Tuesday, September 19, 2017

Apply Now is Too Late in Education Abroad

The following is a guest post from Samantha Martin, CEO and Founder of Via TRM.

In a time where international educators are called to increase participation in education abroad at the institutional and national level (e.g. Generation Study Abroad and 100,000 Strong), the message of “Apply Now” comes too late for eligible students who were interested at one time but who had little or no engagement with education abroad messages prior to the call to apply.

 “Apply Now” is the student decision phase that offices have historically been able to support operationally. However, the lack of a strategy, resources, and supporting systems for the “just curious” and interested student is a missed opportunity and means genuinely interested students are not adequately tracked, understood, or engaged.

The challenge is that education abroad offices are not equipped to scale, operating with limited staff and inefficiencies such as tracking student interest on paper and across multiple systems. Given that support for education abroad is inconsistent across academic departments, most colleges and universities lack a cohesive strategy for early-stage academic planning for education abroad as well.

What can be done to reach the early-stage interested student?

In addition to aligning education abroad and the home campus curriculum and following well-established best practices, education abroad practitioners can build, cultivate, and provide value to students far before an application decision is reached. This requires an openness to learning new models, developing professional skills in ethical sales & marketing tactics, and support from leadership to define success metrics around engagement and not just applications.

Practically speaking, education abroad offices can reach new student populations and create more consistent advising and application experiences by establishing a distinct brand identity, defining the target audience, and tailoring messages to specific student segments prior to the big ask of “apply now”.

Education abroad offices might consider doing away with gate-keeper policies that require students to attend in-person group sessions or clearly define academic and professional goals before speaking to a full time advisor. An alternative is building an advising culture defined by availability and service to all students, regardless of application readiness.

There is, of course, not just one way to build an all-inclusive advising culture that aims to reach not only every demographic and academic segment, but also across psychographic and behavioral segments that can be defined in one way by a student’s “readiness”.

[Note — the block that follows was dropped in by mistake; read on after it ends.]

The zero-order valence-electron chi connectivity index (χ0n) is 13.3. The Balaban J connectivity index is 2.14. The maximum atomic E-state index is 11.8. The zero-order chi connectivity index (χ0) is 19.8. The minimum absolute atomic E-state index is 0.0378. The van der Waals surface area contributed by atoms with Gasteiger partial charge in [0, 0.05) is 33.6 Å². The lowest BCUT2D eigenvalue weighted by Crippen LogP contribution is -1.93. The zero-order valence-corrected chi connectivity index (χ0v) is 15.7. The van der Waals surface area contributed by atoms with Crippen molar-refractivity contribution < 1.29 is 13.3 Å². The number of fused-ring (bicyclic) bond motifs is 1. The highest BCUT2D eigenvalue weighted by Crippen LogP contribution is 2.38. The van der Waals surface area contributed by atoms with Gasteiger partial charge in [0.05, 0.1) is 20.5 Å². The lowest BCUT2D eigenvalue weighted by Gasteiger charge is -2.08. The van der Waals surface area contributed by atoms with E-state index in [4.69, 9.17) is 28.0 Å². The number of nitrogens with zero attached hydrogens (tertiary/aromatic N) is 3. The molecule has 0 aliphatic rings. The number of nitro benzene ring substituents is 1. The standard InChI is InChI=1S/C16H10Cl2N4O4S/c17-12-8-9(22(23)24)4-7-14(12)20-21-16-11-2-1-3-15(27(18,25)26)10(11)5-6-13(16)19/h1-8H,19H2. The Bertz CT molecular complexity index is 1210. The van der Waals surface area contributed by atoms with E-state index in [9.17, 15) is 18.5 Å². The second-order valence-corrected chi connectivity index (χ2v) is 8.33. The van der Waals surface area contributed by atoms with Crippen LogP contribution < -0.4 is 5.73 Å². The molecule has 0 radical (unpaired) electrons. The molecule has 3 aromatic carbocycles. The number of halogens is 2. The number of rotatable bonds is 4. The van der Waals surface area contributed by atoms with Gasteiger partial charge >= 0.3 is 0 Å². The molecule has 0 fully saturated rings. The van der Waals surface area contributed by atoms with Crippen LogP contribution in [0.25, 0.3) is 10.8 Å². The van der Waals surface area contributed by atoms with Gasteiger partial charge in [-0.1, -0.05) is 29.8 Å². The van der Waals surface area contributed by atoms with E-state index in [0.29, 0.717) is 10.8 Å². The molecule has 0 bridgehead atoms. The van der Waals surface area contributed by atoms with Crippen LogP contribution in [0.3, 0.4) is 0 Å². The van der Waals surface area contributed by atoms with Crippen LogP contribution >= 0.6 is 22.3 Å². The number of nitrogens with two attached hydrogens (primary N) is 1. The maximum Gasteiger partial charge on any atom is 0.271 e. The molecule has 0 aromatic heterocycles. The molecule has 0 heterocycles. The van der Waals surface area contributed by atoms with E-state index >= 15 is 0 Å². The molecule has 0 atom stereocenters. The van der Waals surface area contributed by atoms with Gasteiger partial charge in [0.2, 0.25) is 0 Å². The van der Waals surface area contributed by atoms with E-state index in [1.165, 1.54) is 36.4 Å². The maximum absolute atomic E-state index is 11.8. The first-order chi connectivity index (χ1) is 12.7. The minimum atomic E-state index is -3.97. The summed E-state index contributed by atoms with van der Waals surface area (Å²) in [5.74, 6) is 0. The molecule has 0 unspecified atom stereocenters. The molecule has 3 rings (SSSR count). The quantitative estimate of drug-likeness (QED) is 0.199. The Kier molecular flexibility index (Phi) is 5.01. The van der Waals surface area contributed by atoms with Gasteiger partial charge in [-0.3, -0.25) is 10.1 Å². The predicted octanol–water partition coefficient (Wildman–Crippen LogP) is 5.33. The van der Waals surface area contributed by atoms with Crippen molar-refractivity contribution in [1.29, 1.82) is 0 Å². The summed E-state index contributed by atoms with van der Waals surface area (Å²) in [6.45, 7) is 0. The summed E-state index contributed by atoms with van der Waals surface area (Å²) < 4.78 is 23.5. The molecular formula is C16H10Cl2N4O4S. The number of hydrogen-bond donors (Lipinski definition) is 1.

Shifting advising targets to serve the entire pipeline (sometimes also referred to as a “funnel”, see diagram below) means clearly defining advising roles & responsibilities, creating a strategy & plan that includes serving early-stage students, and implementing systems to track interest and engage students prior to an application. 

If the education abroad office accepts that their core mission is to help every student make an informed choice about education abroad opportunities, the most important metric of success is not the number of applications and participants, but the number of students who were reached.

     The message of "Apply Now" as a primary (or sole) call to action excludes key populations of interested students from starting the education abroad process.
     Growth in education abroad (as in all industries) relies on cultivating the entire funnel, and not just focusing on people close to the 'conversion point' (i.e. submitting an application)
     Create a marketing and advising strategy to engage the "just curious", first-year, and unsure student. Resource that strategy with new and/or updated technology systems and cross-departmental collaboration.

Samantha is the CEO and founder of Via TRM, next generation software for education abroad. Previously, she developed & facilitated online courses for students and staff and worked as a Study Abroad Advisor at SUNY New Paltz and as a Program Coordinator at IEP at Jacksonville University. Samantha completed an MA in peace and conflict studies from the University of Ulster in Derry, Northern Ireland on a Rotary Ambassadorial Scholarship. Her original inspiration for starting a career in international education was a semester study abroad program in Cyprus on a Gilman Scholarship. 

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